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Books Books 11 - 20 of 157 on The objection arising from the impossibility of passing the first hour at Alexandria,....
" The objection arising from the impossibility of passing the first hour at Alexandria, and the next at Rome, supposes that when the play opens, the spectator really imagines himself at Alexandria, and believes that his walk to the theatre has been a voyage... "
The British Plutarch: Containing the Lives of the Most Eminent Divines ... - Page 314
by Francis Wrangham - 1816
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Historical and critical matter The tempest. Two gentlemen of Verona. Merry ...

William Shakespeare - 1811
...false. It is false, that any representation is mistaken for reality ; that any dramatick fable in its materiality was ever credible, or, for a single moment,...himself at Alexandria, and believes that his walk to uic theatre has been a voyage to Egypt, and that he lives in the days of Antony and Cleopatra. Surely...
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The Works of William Shakespeare: In Nine Volumes, Volume 1

William Shakespeare - 1810
...false. It is false, that any representation is mistaken for reality ; that any dramatick fable in its materiality was ever credible, or, for a single moment,...has been a voyage to Egypt, and that he lives in the daysof Antony and Cleopatra. Surely he that imagines this may imagine more. He that can take the stage...
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The dramatic works of William Shakspeare. Whittingham's ed, Volume 1

William Shakespeare - 1814
...false. It is false, that any representation is mistaken for reality ; that any dramatic fable in its materiality was ever credible, or, for a single moment,...passing the first hour at Alexandria, and the next at Home, supposes, that when the play opens, the spectator really imagines himself at Alexandria, and...
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The dramatic works of William Shakspeare, Volume 1

William Shakespeare - 1814
...m Its materiality was ever credible^ or, for a angle moment, was ever credited. «,ih ollJ«'ti0,u arising from the impossibility of passing the first...at Alexandria, and the next at Rome, supposes, that wienthe play opens, the spectator really imagines liimsclf at Alexandria, and believes that his walk...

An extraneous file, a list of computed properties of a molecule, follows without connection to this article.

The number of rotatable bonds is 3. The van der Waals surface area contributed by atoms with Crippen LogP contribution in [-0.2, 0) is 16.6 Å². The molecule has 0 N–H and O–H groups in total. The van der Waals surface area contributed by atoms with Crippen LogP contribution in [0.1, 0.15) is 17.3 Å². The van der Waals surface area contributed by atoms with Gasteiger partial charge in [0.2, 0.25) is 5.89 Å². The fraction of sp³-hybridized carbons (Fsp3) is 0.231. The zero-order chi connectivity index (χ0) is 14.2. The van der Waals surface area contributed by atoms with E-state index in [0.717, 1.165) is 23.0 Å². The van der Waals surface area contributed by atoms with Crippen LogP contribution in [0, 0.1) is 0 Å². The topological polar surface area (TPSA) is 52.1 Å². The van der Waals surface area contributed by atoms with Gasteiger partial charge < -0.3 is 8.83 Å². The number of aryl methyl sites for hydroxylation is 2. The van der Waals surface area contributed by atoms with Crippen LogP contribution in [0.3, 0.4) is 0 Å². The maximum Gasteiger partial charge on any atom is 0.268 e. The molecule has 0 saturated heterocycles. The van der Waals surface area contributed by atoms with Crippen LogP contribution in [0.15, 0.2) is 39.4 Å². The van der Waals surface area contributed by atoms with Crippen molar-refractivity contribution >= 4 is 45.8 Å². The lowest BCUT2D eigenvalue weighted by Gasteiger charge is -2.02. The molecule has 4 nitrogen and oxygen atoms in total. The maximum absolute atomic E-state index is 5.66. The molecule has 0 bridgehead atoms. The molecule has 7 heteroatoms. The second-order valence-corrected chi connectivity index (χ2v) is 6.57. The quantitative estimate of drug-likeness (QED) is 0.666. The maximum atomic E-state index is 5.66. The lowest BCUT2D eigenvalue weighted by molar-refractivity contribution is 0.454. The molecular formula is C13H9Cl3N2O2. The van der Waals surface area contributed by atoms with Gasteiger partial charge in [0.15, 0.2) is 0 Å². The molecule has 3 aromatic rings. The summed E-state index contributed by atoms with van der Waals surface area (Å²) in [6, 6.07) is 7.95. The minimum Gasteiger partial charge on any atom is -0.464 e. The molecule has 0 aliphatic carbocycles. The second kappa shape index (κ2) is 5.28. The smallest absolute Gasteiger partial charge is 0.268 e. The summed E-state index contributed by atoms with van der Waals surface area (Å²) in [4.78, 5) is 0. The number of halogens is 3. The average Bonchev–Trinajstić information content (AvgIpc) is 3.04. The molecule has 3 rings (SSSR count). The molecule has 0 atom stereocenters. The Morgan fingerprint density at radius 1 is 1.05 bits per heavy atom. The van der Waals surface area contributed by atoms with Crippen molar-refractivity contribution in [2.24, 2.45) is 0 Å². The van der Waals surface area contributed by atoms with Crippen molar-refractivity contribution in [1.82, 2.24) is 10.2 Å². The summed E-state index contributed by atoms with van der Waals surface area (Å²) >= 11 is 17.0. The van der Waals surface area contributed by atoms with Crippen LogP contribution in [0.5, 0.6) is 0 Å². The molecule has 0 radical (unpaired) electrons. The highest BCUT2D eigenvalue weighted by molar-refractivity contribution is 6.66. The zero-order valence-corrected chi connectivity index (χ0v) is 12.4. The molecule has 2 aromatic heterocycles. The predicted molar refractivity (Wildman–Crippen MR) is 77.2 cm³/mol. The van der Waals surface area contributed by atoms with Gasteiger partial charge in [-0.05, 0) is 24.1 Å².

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The works of Samuel Johnson, Volumes 13-14

Samuel Johnson - 1818
...false. It is false, that any representation is mistaken for reality ; that any dramatick fable in its materiality was ever credible, or, for a single moment,...voyage to Egypt, and that he lives in the days of Anthony and Cleopatra, Surely lie that imagines this may imagine more. He that can Vet. I. " X take...
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Pantologia. A new (cabinet) cyclopædia, by J.M. Good, O. Gregory ..., Volume 4

John Mason Good - 1819
...false. It is false, that any representation is mistaken for reality; that any dramatic fal>>, in its materiality, was ever credible, or, for a single moment, was ever credited. *l The objection arising frum the inipossibilily of passing the first hour at Alexandria, and tinnext...
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The Plays and Poems of William Shakspeare, Volume 1

William Shakespeare - 1821
...false. It is false, that any representation is mistaken for reality ; that any dramatick fable in its materiality was ever credible, or, for a single moment,...the first hour at Alexandria, and the next at Rome, suplelves ; nor are imposed on any poet, either by the nature, or the end, of the dramatick imitation...
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The British review and London critical journal

1822
...critic truly denies " that any representation is mistaken for reality ; that any dramatic fable in its materiality was ever credible, or, for a single moment was ever credited." To this reasoning we perfectly assent, and where a tragedy is not written for representation, as from...
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The Dramatic Works of William Shakespeare, in Ten Volumes: The author's life ...

William Shakespeare, Isaac Reed, Samuel Johnson, George Steevens - 1823
...false. It is false, that any representation is mistaken for reality ; that any dramatic fable in its materiality was ever credible, or, for a single moment,...theatre has been a voyage to Egypt, and that he lives m the days of Antony and Cleopatra. Surely he that imagines this may imagine more. He that can take...
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Philological tracts, &c

Samuel Johnson - Authors, English - 1823
...false. It is false, that any representation is mistaken for reality; that any dramatick fable in its materiality was ever credible, or, for a single moment,...passing the first hour at Alexandria, and the next at Home, supposes, that when the play opens, the spectator really imagines himself at Alexandria, and...
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